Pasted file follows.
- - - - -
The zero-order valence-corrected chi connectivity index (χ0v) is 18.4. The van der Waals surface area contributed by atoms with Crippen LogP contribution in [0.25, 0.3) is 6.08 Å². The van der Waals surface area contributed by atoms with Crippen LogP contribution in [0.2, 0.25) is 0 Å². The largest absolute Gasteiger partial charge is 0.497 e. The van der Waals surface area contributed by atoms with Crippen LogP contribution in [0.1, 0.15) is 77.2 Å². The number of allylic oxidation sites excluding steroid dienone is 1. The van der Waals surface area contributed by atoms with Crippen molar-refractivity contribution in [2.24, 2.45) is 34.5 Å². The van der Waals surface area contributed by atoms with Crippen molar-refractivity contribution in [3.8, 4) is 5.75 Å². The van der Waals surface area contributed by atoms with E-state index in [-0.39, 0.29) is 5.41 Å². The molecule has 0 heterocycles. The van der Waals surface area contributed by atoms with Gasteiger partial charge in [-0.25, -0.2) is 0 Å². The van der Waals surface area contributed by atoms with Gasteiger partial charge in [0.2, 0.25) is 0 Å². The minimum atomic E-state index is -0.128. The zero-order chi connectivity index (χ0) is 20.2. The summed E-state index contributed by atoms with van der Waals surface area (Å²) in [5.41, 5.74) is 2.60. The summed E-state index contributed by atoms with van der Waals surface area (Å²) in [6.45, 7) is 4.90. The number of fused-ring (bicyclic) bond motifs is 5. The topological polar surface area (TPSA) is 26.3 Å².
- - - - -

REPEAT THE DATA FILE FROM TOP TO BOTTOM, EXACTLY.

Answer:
The zero-order valence-corrected chi connectivity index (χ0v) is 18.4. The van der Waals surface area contributed by atoms with Crippen LogP contribution in [0.25, 0.3) is 6.08 Å². The van der Waals surface area contributed by atoms with Crippen LogP contribution in [0.2, 0.25) is 0 Å². The largest absolute Gasteiger partial charge is 0.497 e. The van der Waals surface area contributed by atoms with Crippen LogP contribution in [0.1, 0.15) is 77.2 Å². The number of allylic oxidation sites excluding steroid dienone is 1. The van der Waals surface area contributed by atoms with Crippen molar-refractivity contribution in [2.24, 2.45) is 34.5 Å². The van der Waals surface area contributed by atoms with Crippen molar-refractivity contribution in [3.8, 4) is 5.75 Å². The van der Waals surface area contributed by atoms with E-state index in [-0.39, 0.29) is 5.41 Å². The molecule has 0 heterocycles. The van der Waals surface area contributed by atoms with Gasteiger partial charge in [-0.25, -0.2) is 0 Å². The van der Waals surface area contributed by atoms with Gasteiger partial charge in [0.2, 0.25) is 0 Å². The minimum atomic E-state index is -0.128. The zero-order chi connectivity index (χ0) is 20.2. The summed E-state index contributed by atoms with van der Waals surface area (Å²) in [5.41, 5.74) is 2.60. The summed E-state index contributed by atoms with van der Waals surface area (Å²) in [6.45, 7) is 4.90. The number of fused-ring (bicyclic) bond motifs is 5. The topological polar surface area (TPSA) is 26.3 Å².